Before proceeding, you may want to check your boot mode and partition table type. When you boot Ubuntu in EFI mode, a directory called /sys/firmware/efi should be present. Look for it to verify that you're in EFI mode. To check your partition table, type sudo parted /dev/sda print. You should see output resembling the following:

$ sudo parted /dev/sda print
Model: ATA ST3000DM001-1CH1 (scsi)
Disk /dev/sda: 3001GB
Sector size (logical/physical): 512B/4096B
Partition Table: gpt
Disk Flags: 

Number  Start   End     Size    File system  Name                 Flags
 1      20.5kB  577MB   577MB   fat32        EFI System           boot
 2      578MB   1102MB  524MB   ext2         Ubuntu /boot
 3      1102MB  1626MB  524MB                Unused /boot
 4      1626MB  3001GB  2999GB               Linux LVM            lvm

Yours will be different in many details from mine, but note the Partition Table line, which identifies the partition table as GPT or MBR (which shows as msdos, IIRC). Note also the FAT32 partition with the boot flag set -- that's the ESP. (Its entry in the Name column is descriptive for humans, and might not read EFI System, as mine does.)

If you don't have a /sys/firmware/efi directory and/or if your disk does not use GPT, then my interpretation of what you've written is wrong, and you should post back with details. (Edit your original question.) In this case, ignore everything I've written here -- or file it away for future reference -- since it doesn't apply if you've actually installed Linux in BIOS/CSM/legacy mode.

  • My computer came pre-installed with Win7, that's why I must be having a legacy option too. And yes, I have the /sys/firmware/efi directory, and I have edited the original question to include further details. So from what I've understood, these are the steps that I would have to take: 1. Backup /boot/efi and valuable data. 2. Use LiveUSB to reduce existing ext4 partition to create an ntfs partition. 3. Install Windows in EFI/UEFI mode. I'm confused on this step. How will I know whether I'm installing in this mode or not? 4. Use bcdedit in windows to restore GRUB. – Ayush Kumar May 9 '14 at 6:47
  • Your outlined procedure sounds good. How to install Windows 7 in EFI mode is a question best addressed on a Windows site; or you can try a Web search to find answers. It can be a bit tricky because many Windows 7 DVDs tend to boot more readily in BIOS mode than in EFI mode, and as with Linux installations, it's really the firmware that determines the boot mode, so the solution can be firmware-specific. – Rod Smith May 10 '14 at 1:17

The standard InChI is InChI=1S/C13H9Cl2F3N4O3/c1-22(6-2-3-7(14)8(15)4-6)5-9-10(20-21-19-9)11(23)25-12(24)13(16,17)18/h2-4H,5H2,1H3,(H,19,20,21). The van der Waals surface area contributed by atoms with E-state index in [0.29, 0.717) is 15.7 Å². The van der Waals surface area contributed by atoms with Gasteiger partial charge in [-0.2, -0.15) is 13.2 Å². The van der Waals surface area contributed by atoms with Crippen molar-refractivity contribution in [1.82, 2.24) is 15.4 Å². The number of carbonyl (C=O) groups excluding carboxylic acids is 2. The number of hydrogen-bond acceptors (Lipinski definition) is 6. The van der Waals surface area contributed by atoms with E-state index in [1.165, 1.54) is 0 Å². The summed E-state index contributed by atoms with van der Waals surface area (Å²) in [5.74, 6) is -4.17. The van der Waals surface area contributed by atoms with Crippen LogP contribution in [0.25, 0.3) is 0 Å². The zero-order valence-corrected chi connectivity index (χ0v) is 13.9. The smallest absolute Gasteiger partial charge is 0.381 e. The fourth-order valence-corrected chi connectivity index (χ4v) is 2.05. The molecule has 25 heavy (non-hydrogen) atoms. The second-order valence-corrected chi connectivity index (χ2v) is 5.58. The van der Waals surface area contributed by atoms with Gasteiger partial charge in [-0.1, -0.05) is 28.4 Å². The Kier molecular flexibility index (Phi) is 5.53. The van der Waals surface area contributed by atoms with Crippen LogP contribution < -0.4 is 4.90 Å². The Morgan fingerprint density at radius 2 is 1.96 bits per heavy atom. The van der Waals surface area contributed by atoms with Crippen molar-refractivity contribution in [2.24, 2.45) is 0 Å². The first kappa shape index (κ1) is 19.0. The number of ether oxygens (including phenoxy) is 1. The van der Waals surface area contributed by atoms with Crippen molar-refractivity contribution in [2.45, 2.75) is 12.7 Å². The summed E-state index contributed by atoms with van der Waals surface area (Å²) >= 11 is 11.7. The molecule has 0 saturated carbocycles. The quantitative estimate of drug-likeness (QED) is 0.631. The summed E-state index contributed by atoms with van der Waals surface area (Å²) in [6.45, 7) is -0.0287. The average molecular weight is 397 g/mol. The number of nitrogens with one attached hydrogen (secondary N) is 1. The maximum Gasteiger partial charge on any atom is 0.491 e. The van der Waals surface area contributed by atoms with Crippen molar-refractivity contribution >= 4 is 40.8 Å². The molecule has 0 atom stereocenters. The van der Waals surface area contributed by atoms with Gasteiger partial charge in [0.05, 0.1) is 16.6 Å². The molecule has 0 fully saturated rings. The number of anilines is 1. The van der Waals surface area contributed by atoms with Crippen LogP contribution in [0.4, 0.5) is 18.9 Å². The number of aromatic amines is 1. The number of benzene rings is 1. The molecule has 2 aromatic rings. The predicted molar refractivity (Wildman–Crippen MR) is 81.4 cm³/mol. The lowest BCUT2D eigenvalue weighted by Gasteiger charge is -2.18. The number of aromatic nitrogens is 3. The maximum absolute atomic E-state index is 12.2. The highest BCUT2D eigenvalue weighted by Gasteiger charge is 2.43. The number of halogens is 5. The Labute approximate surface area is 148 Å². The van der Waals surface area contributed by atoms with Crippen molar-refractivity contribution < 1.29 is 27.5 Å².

Create a partition using gparted and then install windows in it. Later you may use boot-repair to get your grub back.


Windows in UEFI mode also needs a reserved partition and it must be just before the NTFS partition.

I would suggest just to install Windows into unallocated space.

Microsoft suggested partitions including reserved partition for gpt & UEFI:


Order on drive is important: msftres


The efi partition still has the old entries which a new install should overwrite. But UEFI also remembers settings from efi partition in its NVRAM. Windows should also refresh that or you may need to update it manually with efibootmgr or from inside your UEFI if you have an UEFI with better menu options.


If you are using the EFI / UEFI boot instead of the boot loader (eg. GRUB) of the HD, please disregard this answer.

I would burn the .iso to DVD, then follow the advice above concerning setting the BIOS the way you want it. I would install the Windows 8.1 first, having it delete all partitions and then create one partition from half the drive. Do all the Windows stuff first, ignoring the unused half of the drive, and once the Windows is working and updated then install the Linux.